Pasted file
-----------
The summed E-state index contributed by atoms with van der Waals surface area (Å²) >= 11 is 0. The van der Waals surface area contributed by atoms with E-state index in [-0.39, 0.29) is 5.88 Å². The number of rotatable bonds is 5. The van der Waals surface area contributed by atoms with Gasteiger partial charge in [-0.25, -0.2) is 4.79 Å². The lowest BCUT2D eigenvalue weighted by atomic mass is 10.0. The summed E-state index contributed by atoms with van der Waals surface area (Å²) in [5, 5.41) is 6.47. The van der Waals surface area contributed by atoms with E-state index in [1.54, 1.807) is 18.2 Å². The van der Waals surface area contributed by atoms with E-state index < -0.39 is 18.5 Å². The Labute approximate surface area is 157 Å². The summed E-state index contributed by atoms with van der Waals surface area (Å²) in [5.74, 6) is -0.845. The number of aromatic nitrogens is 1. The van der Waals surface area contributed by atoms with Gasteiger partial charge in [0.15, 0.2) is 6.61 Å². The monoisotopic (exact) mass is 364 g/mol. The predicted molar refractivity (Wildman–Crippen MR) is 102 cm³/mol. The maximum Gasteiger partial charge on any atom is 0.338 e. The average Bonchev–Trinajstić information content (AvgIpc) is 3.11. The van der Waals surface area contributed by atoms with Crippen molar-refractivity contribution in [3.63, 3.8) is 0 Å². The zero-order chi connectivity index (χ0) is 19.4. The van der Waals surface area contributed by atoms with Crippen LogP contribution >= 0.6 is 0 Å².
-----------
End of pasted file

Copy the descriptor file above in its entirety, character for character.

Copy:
The summed E-state index contributed by atoms with van der Waals surface area (Å²) >= 11 is 0. The van der Waals surface area contributed by atoms with E-state index in [-0.39, 0.29) is 5.88 Å². The number of rotatable bonds is 5. The van der Waals surface area contributed by atoms with Gasteiger partial charge in [-0.25, -0.2) is 4.79 Å². The lowest BCUT2D eigenvalue weighted by atomic mass is 10.0. The summed E-state index contributed by atoms with van der Waals surface area (Å²) in [5, 5.41) is 6.47. The van der Waals surface area contributed by atoms with E-state index in [1.54, 1.807) is 18.2 Å². The van der Waals surface area contributed by atoms with E-state index < -0.39 is 18.5 Å². The Labute approximate surface area is 157 Å². The summed E-state index contributed by atoms with van der Waals surface area (Å²) in [5.74, 6) is -0.845. The number of aromatic nitrogens is 1. The van der Waals surface area contributed by atoms with Gasteiger partial charge in [0.15, 0.2) is 6.61 Å². The monoisotopic (exact) mass is 364 g/mol. The predicted molar refractivity (Wildman–Crippen MR) is 102 cm³/mol. The maximum Gasteiger partial charge on any atom is 0.338 e. The average Bonchev–Trinajstić information content (AvgIpc) is 3.11. The van der Waals surface area contributed by atoms with Crippen molar-refractivity contribution in [3.63, 3.8) is 0 Å². The zero-order chi connectivity index (χ0) is 19.4. The van der Waals surface area contributed by atoms with Crippen LogP contribution >= 0.6 is 0 Å².